The Power of the Story: Can Knowledge Brokering Be Learned Through Biography?

By Roger Charles Cowell.

Published by The Organization Collection

Format Price
Article: Print $US10.00
Article: Electronic $US5.00

Sharing professional knowledge and experiences through storytelling is a common activity among knowledge professionals. This article explores lessons learned from an evolving role.
The author discusses a more formal or structured use of biography as a teaching and learning approach, as an individual learning methodology, as a powerful way of promoting the role’s value to organisations and potentially part of a professional educational curriculum. for knowledge brokers.
The article comprises proposals to structure personal experiences and insights into biography, in formal and informal learning scenarios.
The central question, “Can knowledge brokering be learned through biography?”, is posed to stimulate dialogue, which underlies the essence of brokering knowledge.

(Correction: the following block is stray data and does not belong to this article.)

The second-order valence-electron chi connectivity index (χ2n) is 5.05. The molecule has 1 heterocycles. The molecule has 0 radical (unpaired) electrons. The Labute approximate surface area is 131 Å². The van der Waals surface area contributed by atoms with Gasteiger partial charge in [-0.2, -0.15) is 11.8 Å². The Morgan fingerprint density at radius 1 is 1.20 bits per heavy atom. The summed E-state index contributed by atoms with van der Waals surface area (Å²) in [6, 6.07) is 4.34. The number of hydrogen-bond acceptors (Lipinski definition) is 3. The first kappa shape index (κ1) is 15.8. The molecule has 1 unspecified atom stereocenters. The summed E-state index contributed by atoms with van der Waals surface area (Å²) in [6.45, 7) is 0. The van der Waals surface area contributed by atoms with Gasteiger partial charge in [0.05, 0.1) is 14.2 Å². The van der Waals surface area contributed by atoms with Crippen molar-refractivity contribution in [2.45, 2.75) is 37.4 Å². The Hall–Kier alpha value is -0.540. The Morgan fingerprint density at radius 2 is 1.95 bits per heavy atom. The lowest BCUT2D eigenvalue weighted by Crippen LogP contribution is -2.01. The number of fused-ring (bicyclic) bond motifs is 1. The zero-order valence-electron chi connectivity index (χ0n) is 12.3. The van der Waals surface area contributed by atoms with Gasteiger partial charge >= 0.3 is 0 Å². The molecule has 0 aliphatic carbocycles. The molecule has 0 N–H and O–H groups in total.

Keywords: Knowledge Brokering, Storytelling, Narratives, Professional Knowledge, Biography, Auto-Ethnography, Workplace Learning and Teaching

International Journal of Knowledge, Culture and Change Management, Volume 10, Issue 1, pp.61-70. Article: Print (Spiral Bound). Article: Electronic (PDF File; 639.539KB).

Roger Charles Cowell

Knowledge Broker/Knowledge Manager, Centre for Innovation in Health Management, The University of Leeds, Leeds, West Yorkshire, UK

I work as as a knowledge broker in a higher education institution. To me, knowledge brokering is getting people to talk to one another, keeping them updated, and helping them communicate clearly in memorable ways. My role is driven by curiosity, and as part of this role, I scan and summarise research, new thinking and public policy. My background is in nursing, freelance healthcare writing and research, particularly the political and social context of healthcare. Additionally I have knowledge and experience in archival (historical) research (in New Zealand, Australia, U.K.), and anthropological fieldwork (in the Pacific Islands of Tonga and Fiji).

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